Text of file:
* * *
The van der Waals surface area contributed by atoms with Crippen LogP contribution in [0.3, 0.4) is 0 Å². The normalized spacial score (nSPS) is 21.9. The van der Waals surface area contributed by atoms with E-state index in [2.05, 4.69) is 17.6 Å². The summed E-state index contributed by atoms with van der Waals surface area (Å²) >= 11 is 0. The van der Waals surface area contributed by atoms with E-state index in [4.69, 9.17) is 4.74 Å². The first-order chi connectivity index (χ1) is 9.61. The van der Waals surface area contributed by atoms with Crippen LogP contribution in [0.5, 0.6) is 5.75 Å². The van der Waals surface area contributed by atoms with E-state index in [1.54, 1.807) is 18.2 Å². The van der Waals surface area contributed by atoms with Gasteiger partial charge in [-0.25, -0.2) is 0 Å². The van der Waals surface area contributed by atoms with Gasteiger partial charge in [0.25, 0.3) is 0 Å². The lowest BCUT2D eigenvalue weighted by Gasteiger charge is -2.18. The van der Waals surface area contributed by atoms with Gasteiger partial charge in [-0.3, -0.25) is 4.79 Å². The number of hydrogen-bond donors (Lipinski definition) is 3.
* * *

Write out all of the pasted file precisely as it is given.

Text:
The van der Waals surface area contributed by atoms with Crippen LogP contribution in [0.3, 0.4) is 0 Å². The normalized spacial score (nSPS) is 21.9. The van der Waals surface area contributed by atoms with E-state index in [2.05, 4.69) is 17.6 Å². The summed E-state index contributed by atoms with van der Waals surface area (Å²) >= 11 is 0. The van der Waals surface area contributed by atoms with E-state index in [4.69, 9.17) is 4.74 Å². The first-order chi connectivity index (χ1) is 9.61. The van der Waals surface area contributed by atoms with Crippen LogP contribution in [0.5, 0.6) is 5.75 Å². The van der Waals surface area contributed by atoms with E-state index in [1.54, 1.807) is 18.2 Å². The van der Waals surface area contributed by atoms with Gasteiger partial charge in [-0.25, -0.2) is 0 Å². The van der Waals surface area contributed by atoms with Gasteiger partial charge in [0.25, 0.3) is 0 Å². The lowest BCUT2D eigenvalue weighted by Gasteiger charge is -2.18. The van der Waals surface area contributed by atoms with Gasteiger partial charge in [-0.3, -0.25) is 4.79 Å². The number of hydrogen-bond donors (Lipinski definition) is 3.